Greenhouse gas emissions by Turkey
Greenhouse gas emissions by Turkey are the release of greenhouse gasses, such as carbon dioxide or hydrofluorocarbons, to the atmosphere by Turkey. Turkey's human contributions to emissions can be segmented by sector, such as looking specifically at Turkey's power stations or transport. In addition, the natural and agricultural landscape of Turkey contributes to its national greenhouse gas emissions, with methane and N2O from agriculture more than offset by carbon dioxide trapped by forests, thus slightly reducing Turkey's overall emissions. Turkey's policies on energy, industry, and agriculture affect its level of emissions. The media, academics, non-governmental organizations and individuals have provided commentary on Turkey's policies and levels of emissions.
Coal, cars, cows, and construction account for about half Turkey's 2018 greenhouse gas emissions,[a] but almost a fifth was absorbed by trees. Turkey emitted about 520 million tons (Mt) of CO
2 in 2018. Around 100 Mt was reabsorbed by land use, land-use change, and forestry (LULUCF), mostly by forests. Turks emits about 1% of the world's total greenhouse gases, averaging over six tonnes each, somewhat worse than the global average per person of five tonnes. Burning fossil fuels for electricity, heat and transport in Turkey, emitted over 70% of greenhouse gasses in 2018 and industry and agriculture emitted over 10% each; whereas forests and reforestation together absorbed about 20%. Coal, which is used to generate electricity, for heating and by industry, accounts for the largest part of Turkey's fossil fuel CO
2 emissions; followed by petroleum products used for transport; and natural gas, used for heating and electricity generation.
Although climate change in Turkey is forecast to have severe impacts, the country's plans to limit emissions have been described as "critically insufficient by the independent research organization Climate Action Tracker. Turkey has signed but not ratified global agreements on reducing greenhouse gas emissions: the country has not yet ratified the Kigali accord to regulate hydrofluorocarbons, and is one of the few countries that have not ratified the Paris agreement on climate change. One of the main reason for Turkey's high rate of emissions is that coal-fired power stations in Turkey are subsidized. Emissions grew quickly during the late 20th and early 21st centuries, though Turkey increased investment in energy efficiency and renewable energy in the 2010s and 2020s. Turkey is likely to meet the “unambitious” Intended Nationally Determined Contribution (INDC) it has submitted to the United Nations Framework Convention on Climate Change (UNFCCC).
In 2015 Turkey submitted its emissions target to the UNFCCC, being "up to 21 percent reduction in GHG emissions from the Business as Usual level by 2030", aiming to emit 929 Mt CO2eq (without LULUCF) in 2030. However that much increase during the 2021-2030 implementation period (see graph) would mean emitting over 10 tonnes per person in 2030. The national strategy and action plan only partly covers mitigation and only for the short-term and the OECD has recommended that climate change mitigation efforts be increased.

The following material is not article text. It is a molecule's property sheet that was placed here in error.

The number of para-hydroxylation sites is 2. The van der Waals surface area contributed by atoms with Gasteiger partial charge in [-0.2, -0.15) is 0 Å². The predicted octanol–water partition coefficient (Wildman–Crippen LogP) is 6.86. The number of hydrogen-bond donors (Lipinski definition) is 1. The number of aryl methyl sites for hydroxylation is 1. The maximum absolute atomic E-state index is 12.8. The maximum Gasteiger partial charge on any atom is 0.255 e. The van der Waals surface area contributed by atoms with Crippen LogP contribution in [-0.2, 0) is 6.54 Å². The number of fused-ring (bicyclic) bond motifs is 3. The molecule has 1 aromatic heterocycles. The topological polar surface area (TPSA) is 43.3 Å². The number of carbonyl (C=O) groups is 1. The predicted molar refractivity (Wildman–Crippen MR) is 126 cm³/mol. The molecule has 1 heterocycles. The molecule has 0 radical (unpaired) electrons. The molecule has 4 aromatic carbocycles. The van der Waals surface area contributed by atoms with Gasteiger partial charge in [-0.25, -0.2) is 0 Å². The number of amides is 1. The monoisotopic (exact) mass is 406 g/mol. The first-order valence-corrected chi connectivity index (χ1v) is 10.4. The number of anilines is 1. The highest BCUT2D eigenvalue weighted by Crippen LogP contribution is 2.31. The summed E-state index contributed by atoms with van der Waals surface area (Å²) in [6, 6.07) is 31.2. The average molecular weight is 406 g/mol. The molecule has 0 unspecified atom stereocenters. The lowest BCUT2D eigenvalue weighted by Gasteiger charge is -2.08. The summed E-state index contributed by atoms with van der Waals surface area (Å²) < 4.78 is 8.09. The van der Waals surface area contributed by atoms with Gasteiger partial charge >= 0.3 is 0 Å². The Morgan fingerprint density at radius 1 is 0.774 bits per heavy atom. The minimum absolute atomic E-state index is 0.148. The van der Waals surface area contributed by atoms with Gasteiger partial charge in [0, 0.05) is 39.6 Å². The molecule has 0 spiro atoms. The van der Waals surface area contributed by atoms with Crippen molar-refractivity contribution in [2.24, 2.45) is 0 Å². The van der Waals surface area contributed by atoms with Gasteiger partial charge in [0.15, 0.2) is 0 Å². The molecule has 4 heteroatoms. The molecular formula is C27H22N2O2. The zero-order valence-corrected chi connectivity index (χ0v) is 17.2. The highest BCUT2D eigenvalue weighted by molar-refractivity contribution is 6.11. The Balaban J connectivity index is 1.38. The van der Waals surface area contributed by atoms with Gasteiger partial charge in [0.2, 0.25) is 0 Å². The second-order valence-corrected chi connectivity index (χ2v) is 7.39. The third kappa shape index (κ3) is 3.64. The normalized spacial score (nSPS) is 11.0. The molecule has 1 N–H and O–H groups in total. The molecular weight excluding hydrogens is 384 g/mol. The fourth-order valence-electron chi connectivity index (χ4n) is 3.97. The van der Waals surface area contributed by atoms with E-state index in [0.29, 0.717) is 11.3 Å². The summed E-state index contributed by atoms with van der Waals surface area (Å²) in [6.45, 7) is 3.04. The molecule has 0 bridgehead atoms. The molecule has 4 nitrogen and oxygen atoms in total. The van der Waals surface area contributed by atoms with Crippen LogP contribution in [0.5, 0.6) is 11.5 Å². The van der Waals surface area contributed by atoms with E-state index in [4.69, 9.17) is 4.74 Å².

Comparison with the European Union targetEdit
As the EU is Turkey's main trading partner, a comparison with targets in the European Green Deal is important to help avoid possible future carbon tariffs on Turkish exports, such as steel and cement. Unless policy, such as Turkey's energy policy, is changed EU emissions per person are forecast to fall below Turkey's during the 2020s.
Greenhouse gas sourcesEdit
With a population of 80 million Turkey's per person emissions are somewhat above the world average, which is 5 tonnes per person per year. The government agency Turkish Statistical Institute (Turkstat) follows Intergovernmental Panel on Climate Change (IPCC) guidelines and uses production based greenhouse gas emissions accounting to compile Turkey's emission inventory, which is submitted annually to the UNFCCC each April about 15 months after the end of the year.[b] Consumption-based emissions are estimated by Global Carbon Project to have been 470 Mt CO2eq in 2017.
Burning fossil fuels for heat and powerEdit
In 2018 combustion of coal in Turkey contributed most to fossil fuel emissions, followed by oil and then natural gas.  In 2018 Turkey's energy sector[c] emitted almost three quarters of the country's greenhouse gases, while industrial processes and product use (IPPU) and agriculture each emitted an eighth. The largest emitters are energy industries—mainly electricity generation—followed by transport. Carbon capture and storage barely exists in Turkey's energy sector; it is not economically viable as Turkey has no carbon emission trading.
Power stations in Turkey emitted 149 Mt CO2eq in 2018 while generating public heat and electricity, mostly from burning coal. Turkey's emissions from electricity generation was forecast to rise as high as 200 Mt by 2021.[d]
Almost all coal burnt in power stations is either local lignite or imported hardcoal. Coal analysis of Turkish lignite compared to other lignites shows it to have a lot of ash and moisture, a low energy value of coal and high emission intensity: in other words Turkish lignite emits more CO2 than typical lignites per unit energy produced when burnt. However although imported hardcoal has a slightly lower emission intensity when burnt, the lifecycle greenhouse gas emissions take account of transportation so are similar.
With its nuclear power station not yet completed and despite considerable potential for expansion of renewable energy in Turkey, which except for geothermal emits little CO2eq, the country averages a grid emission intensity over 460 gCO2eq/kWh (over 125 t/TJ), similar to that of natural gas. Grid intensity per person is worse than the global average, which was 450 gCO2eq/kWh in 2017.